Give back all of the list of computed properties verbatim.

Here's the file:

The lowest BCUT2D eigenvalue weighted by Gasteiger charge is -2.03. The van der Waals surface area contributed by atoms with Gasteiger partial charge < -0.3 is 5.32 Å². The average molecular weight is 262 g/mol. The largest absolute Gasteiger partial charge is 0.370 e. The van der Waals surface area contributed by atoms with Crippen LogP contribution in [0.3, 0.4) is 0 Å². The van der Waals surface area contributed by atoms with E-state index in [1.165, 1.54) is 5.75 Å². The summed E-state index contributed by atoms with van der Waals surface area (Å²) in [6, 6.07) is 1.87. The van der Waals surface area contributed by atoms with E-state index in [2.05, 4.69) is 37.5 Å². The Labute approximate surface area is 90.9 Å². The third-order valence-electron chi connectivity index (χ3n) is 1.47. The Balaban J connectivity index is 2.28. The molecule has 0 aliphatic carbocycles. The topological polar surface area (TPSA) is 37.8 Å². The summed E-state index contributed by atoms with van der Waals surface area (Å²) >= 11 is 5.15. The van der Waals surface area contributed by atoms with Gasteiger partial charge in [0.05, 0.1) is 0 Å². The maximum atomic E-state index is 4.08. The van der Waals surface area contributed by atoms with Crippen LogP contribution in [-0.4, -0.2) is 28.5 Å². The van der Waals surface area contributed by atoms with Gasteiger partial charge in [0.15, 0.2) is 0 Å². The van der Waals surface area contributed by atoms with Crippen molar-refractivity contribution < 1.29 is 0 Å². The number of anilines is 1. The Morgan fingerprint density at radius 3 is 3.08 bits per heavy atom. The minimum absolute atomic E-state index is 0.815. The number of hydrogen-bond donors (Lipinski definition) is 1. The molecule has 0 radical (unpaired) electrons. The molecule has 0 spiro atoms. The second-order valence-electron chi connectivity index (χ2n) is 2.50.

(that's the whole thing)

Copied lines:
The lowest BCUT2D eigenvalue weighted by Gasteiger charge is -2.03. The van der Waals surface area contributed by atoms with Gasteiger partial charge < -0.3 is 5.32 Å². The average molecular weight is 262 g/mol. The largest absolute Gasteiger partial charge is 0.370 e. The van der Waals surface area contributed by atoms with Crippen LogP contribution in [0.3, 0.4) is 0 Å². The van der Waals surface area contributed by atoms with E-state index in [1.165, 1.54) is 5.75 Å². The summed E-state index contributed by atoms with van der Waals surface area (Å²) in [6, 6.07) is 1.87. The van der Waals surface area contributed by atoms with E-state index in [2.05, 4.69) is 37.5 Å². The Labute approximate surface area is 90.9 Å². The third-order valence-electron chi connectivity index (χ3n) is 1.47. The Balaban J connectivity index is 2.28. The molecule has 0 aliphatic carbocycles. The topological polar surface area (TPSA) is 37.8 Å². The summed E-state index contributed by atoms with van der Waals surface area (Å²) >= 11 is 5.15. The van der Waals surface area contributed by atoms with Gasteiger partial charge in [0.05, 0.1) is 0 Å². The maximum atomic E-state index is 4.08. The van der Waals surface area contributed by atoms with Crippen LogP contribution in [-0.4, -0.2) is 28.5 Å². The van der Waals surface area contributed by atoms with Gasteiger partial charge in [0.15, 0.2) is 0 Å². The van der Waals surface area contributed by atoms with Crippen molar-refractivity contribution < 1.29 is 0 Å². The number of anilines is 1. The Morgan fingerprint density at radius 3 is 3.08 bits per heavy atom. The minimum absolute atomic E-state index is 0.815. The number of hydrogen-bond donors (Lipinski definition) is 1. The molecule has 0 radical (unpaired) electrons. The molecule has 0 spiro atoms. The second-order valence-electron chi connectivity index (χ2n) is 2.50.